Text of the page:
This is a term that I’m sure makes officers feel they are all part of the same club, but for those outside the club it now has very negative connotations!
    It seems that even within the police there are differing tribes/families. Again, where is the positive in that except for recognising that it is so?

    The term ‘police family’ is now creeping into the general media on a regular basis, it’s no longer an internal Police term. It will and is being interpreted differently by a member of the public than it is by a chief constable commenting here on this blog. That is understandable but what is worrying is I cant see how any officer (especially senior officers) can really see the external view, as simply (observation and fact – not an insult) they are institutionalised (independent of the fact that these same senior officers are also mothers and fathers etc.).

    I’m glad that ‘principles’ are referred to, but rather than Peel principles lets get with the program and install strong post-2013 principles. The first step to do that is to really connect with the public, dumping the term ‘family’ would help. The Police are just civil servants, paid for by the public, also members of the public – so become the public again whilst doing the same job that mostly goes respected and appreciated, without the old ‘family’ stone hanging around your necks.

    The term ‘family’ in 2013 is nothing to be proud of (I guess you guys read the papers?), I say dump it, move on, move forward and reconnect with the public and adopt much better principles than those that have been unfortunately reported upon over the past many months!

    Cate, for goodness sake, why is your conclusion that things don’t need to change and that external people should not meddle? You are so out of touch and naïve it beggars belief. Even our new head of the IPCC accepts that things need to massively change, so does the government. Change in the Police is progress. The new Police College was not set up to leave things as they are, its first actions re ethics are a priority due to the fact that there was no change!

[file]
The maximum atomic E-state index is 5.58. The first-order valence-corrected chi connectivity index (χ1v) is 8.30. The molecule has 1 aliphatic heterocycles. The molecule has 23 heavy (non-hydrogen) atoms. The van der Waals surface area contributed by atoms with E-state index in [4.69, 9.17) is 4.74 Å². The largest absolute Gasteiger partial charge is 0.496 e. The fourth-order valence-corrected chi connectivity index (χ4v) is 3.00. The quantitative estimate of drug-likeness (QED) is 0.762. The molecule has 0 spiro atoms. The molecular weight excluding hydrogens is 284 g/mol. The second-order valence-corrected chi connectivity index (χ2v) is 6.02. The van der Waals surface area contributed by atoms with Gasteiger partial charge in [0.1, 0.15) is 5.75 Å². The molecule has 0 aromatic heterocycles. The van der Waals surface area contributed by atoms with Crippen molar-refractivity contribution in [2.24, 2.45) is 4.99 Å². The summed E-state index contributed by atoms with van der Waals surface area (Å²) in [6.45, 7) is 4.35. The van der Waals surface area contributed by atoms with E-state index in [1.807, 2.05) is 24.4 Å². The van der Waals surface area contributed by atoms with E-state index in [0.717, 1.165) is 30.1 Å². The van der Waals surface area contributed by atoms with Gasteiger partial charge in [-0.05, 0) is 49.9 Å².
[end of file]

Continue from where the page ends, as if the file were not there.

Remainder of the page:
Cate, you are simply wrong and your romantic idealism belongs firmly back in the time of Peel. Move on!

    • catemoore says:

      Thank you for this response and I take on board your concerns over possible negative connotations of the term ‘Police Family’. It’s actually the first time I’ve used it and I understand your point. However, I would like to stress that I am not advocating ‘more of the same’ – quite the opposite. Change is upon us. Change is happening. I’m advocating taking ownership of the changes and achieving some positive outcomes.

    • partly Pirate says:

      Have some sympathy with this view of the ‘Police Family’.
      Obviously there are many dictionary definitions of ‘family’ I favour the following

      1. A bunch of people who hate each other but eat dinner together
      2. A locally independent organised crime unit, as of the Cosa Nostra
      3. A group consisting of parents and children living together in a household
      4. A group of people generally not blood relations but who share common attitudes, interests, or goals.

      Essentially, it means different things to different people.
      Traditional roots of the informal term reflected the unique bonds of trust, security, safety and support within ranks. The bonds remain.
      As the government would say, lets be clear. The Police, everyone else is the Strategic Supply Chain.

    • Jack Dees says:

      Your comments are way off the mark Stan. British policing is not perfect but it is widely respected throughout the world. This is for a number of reasons including its history. To abandon it would be to ignore the lessons learned apart from all of the positive aspects.
      A huge proportion of errors made by the police in recent years have been because they have failed to consider history.

  16. I have nominated you for the Reality Blog Award. Maybe more people will find your blog and the insight you share. Thank you for your posts!! You can check it out at http://justcanadian.wordpress.com/2013/04/14/90/